5 Things You Can Do to Improve Your Staff’s Performance

As a healthcare administrator, it can be difficult to constantly monitor your staff’s performance. You have several things to worry about and walking around the floors each day to check in with staff members is often far down on the list of priorities. As a result, your staff could be suffering and you might never know it, leading to higher rates of turnover and worsened patient care. This end result can be even more stressful for a hospital or clinic administrator, as the facility might lose business. So what are administrators to do? Consider these five tips on how to improve your medical staff’s performance:

1. Measure accountability
One way to improve staff performance is to hold members accountable for their actions. If people are not held accountable, they might believe they can get away with whatever they want. Measuring accountability is the first step in improving your staff’s performance. A good way hospital administrators can do this is by measuring and grading staff’s performance on an even scale so it becomes clear who is exceeding in their field and who is falling behind. To do this, administrators need to create a clear set of duties for each position in the hospital that will be reviewed. Once those tasks have been laid out, determine goals for each duty and how frequently the medical staff members are succeeding in them.

If medical staff members are doing well in some areas but having difficulty rising to the occasion in others, it is time to step in or assign a co-worker to advise and provide guidance. This way, you are actively resolving small issues among staff members and improving overall performance rates instead of letting minor issues get bigger and more problematic. If you haven’t measured accountability before, this process might be difficult to put into place at first. However, if you implement a clear, accurate process, you’ll receive less criticism from your medical staff.

“When measuring medical staff performance, setting goals is critical.”

2. Have both qualitative and quantitative goals
When measuring medical staff performance, setting qualitative and quantitative goals is critical. Essentially, qualitative goals are non-numerical and are usually based off feelings or opinions. For instance, a qualitative goal for a doctor should be that all patients are treated with the utmost respect and given the best treatment possible. Quantitative goals are a little easier to measure. For example, a quantitative goal for a doctor might be the percentage of patients that don’t return after being treated. Setting goals for both of these areas will give you and your staff a good idea of what’s expected and help you clearly determine their performance in every realm.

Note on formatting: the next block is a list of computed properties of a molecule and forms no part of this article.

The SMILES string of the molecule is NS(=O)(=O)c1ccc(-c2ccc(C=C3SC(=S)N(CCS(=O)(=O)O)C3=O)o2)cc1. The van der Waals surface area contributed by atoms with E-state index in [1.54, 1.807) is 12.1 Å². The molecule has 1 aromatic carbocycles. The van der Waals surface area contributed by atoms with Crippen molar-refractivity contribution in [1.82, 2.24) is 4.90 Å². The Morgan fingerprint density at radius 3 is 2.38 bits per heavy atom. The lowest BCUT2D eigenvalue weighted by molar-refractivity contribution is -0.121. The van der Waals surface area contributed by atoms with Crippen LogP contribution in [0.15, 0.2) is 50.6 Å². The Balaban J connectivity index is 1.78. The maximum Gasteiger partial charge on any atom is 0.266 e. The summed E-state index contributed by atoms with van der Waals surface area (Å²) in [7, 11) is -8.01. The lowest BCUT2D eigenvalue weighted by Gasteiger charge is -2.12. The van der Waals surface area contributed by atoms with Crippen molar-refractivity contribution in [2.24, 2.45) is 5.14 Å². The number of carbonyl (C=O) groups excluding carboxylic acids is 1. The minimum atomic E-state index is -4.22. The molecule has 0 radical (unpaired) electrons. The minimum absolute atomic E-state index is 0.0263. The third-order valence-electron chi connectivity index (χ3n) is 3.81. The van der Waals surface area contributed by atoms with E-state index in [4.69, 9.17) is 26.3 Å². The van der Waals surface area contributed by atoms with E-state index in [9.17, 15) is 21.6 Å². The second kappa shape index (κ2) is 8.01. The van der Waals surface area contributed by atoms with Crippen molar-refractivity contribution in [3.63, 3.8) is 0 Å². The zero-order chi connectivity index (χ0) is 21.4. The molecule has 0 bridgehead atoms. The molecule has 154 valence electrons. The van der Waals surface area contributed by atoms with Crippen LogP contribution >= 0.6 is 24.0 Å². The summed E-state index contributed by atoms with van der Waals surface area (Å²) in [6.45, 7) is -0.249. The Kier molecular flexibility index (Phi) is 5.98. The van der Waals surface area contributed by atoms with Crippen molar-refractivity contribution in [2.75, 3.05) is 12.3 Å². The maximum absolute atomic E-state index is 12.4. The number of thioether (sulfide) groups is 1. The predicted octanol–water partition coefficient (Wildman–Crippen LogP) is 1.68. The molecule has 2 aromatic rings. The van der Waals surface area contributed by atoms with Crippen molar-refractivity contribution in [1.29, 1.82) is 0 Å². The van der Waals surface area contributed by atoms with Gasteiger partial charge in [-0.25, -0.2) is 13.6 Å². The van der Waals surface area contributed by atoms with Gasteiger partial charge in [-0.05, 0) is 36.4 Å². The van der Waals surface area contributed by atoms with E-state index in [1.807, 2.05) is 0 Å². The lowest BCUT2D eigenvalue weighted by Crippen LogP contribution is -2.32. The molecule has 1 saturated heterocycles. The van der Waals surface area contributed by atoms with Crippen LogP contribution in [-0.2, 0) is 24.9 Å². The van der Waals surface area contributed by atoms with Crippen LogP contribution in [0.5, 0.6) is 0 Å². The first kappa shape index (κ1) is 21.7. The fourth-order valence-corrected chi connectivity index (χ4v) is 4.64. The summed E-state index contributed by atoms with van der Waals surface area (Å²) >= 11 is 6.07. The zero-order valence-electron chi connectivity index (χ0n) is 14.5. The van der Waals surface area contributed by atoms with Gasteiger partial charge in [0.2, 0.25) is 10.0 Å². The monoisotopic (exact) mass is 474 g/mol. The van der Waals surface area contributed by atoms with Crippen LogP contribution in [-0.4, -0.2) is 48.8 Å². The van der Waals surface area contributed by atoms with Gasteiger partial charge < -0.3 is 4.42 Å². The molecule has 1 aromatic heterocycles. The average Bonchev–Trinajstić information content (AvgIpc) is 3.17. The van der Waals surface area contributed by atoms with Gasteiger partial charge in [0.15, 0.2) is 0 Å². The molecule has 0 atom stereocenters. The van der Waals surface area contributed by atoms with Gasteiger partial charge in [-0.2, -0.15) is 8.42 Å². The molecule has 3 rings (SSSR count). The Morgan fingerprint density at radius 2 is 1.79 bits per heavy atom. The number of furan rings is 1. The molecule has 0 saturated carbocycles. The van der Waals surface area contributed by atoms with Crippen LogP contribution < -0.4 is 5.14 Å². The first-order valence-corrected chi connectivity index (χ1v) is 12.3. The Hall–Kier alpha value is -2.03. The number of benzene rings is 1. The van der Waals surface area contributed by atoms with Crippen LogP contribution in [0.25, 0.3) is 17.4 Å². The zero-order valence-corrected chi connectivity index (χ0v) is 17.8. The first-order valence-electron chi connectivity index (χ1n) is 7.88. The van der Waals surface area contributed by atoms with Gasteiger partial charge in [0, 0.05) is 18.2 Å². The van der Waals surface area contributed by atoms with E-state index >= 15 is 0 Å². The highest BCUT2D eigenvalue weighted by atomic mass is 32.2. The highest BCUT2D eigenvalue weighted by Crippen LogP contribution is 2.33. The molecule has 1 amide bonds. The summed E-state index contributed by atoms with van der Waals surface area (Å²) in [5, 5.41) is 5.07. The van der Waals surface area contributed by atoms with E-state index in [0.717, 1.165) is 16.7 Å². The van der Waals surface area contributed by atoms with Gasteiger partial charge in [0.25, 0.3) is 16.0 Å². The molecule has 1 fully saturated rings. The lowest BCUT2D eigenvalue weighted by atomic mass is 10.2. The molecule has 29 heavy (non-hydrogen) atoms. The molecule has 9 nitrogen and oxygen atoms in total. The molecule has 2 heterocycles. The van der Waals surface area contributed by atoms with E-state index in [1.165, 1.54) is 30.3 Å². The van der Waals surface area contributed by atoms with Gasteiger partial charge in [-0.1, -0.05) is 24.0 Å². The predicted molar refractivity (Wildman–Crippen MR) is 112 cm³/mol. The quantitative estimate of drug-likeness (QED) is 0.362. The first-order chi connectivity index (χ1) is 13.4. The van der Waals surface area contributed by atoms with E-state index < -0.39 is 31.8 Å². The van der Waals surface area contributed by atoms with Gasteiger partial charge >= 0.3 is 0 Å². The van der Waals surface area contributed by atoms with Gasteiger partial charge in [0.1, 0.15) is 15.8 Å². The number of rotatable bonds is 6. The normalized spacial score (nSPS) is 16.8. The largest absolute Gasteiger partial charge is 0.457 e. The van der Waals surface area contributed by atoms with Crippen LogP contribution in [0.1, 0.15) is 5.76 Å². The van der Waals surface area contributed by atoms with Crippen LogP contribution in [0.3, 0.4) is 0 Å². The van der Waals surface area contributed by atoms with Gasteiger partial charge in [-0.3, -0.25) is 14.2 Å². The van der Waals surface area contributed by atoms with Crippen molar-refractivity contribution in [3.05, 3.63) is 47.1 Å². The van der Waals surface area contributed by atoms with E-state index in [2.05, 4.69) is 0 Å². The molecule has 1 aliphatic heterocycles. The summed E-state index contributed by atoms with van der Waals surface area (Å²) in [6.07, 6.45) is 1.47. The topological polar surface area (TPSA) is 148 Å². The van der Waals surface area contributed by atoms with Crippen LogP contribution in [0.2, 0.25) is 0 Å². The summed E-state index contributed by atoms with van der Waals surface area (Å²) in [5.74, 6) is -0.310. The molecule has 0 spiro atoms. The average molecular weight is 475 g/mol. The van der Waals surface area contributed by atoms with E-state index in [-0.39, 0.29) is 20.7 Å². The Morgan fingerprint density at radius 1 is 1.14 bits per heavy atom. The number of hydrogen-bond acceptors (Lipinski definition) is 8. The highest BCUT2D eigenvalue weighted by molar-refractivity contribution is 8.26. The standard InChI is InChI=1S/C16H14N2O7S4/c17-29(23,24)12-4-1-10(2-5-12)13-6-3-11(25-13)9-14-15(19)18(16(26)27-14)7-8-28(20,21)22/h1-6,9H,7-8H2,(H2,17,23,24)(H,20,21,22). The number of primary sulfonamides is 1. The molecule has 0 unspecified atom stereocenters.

3. Create and refer to an employee handbook
Every company and organization should have an employee handbook that clearly states the expectations for the medical staff. Without this document, it can be hard for people to understand certain obligations or abide by them. If you don’t have an employee handbook at your hospital, create one. Lay out the rules that you and the organization expect from each and every staff member. This book should include information on time off, attendance, behavior, and so on. Once you have a book in place, refer to it often when you are correcting employees’ behavior. Continuously mentioning and referring to it will prove that the rules set in place are consistently followed. It will also give staff members clarity and help them realize what responsibilities are expected of them. If these duties aren’t mentioned, the task might be ignored or blame is shuffled.

4. Host monthly medical staff performance reviews
Regardless of whether you’re working in a hospital or clinic, things tend to move fast. That’s why it’s important to consistently host performance reviews for your medical staff, especially if you don’t have the time to check in with them every day or monitor their performance. Since medical facilities are usually such fast-paced environments, performances can change on a dime. Hosting monthly reviews will keep you and your medical staff on track and allow you to correct their behavior if needed. Regular performance reviews will also keep you of apprised performance dips and improvements, allowing you to make informed decisions regarding raises. While several issues can overtake a large hospital, it is important not to lose sight of these reviews. If you can’t complete them all yourself, ask for superiors in each group to conduct them and report to you monthly.

5. Provide continual training
Before staff members step into a medical facility, they have usually gone through extensive training to get there. However, that doesn’t mean education should come to a standstill. Instead, administrators should work to continuously educate and train their staff members on the latest procedures in the workplace. Giving medical staff the option to advance their skill set by providing training sessions will only help them become better physicians, nurses, assistants, surgeons, receptionists and so on.

Download our free whitepaper, Process Improvement in Healthcare, to learn more about improving medical staff performance to achieve better patient outcomes.

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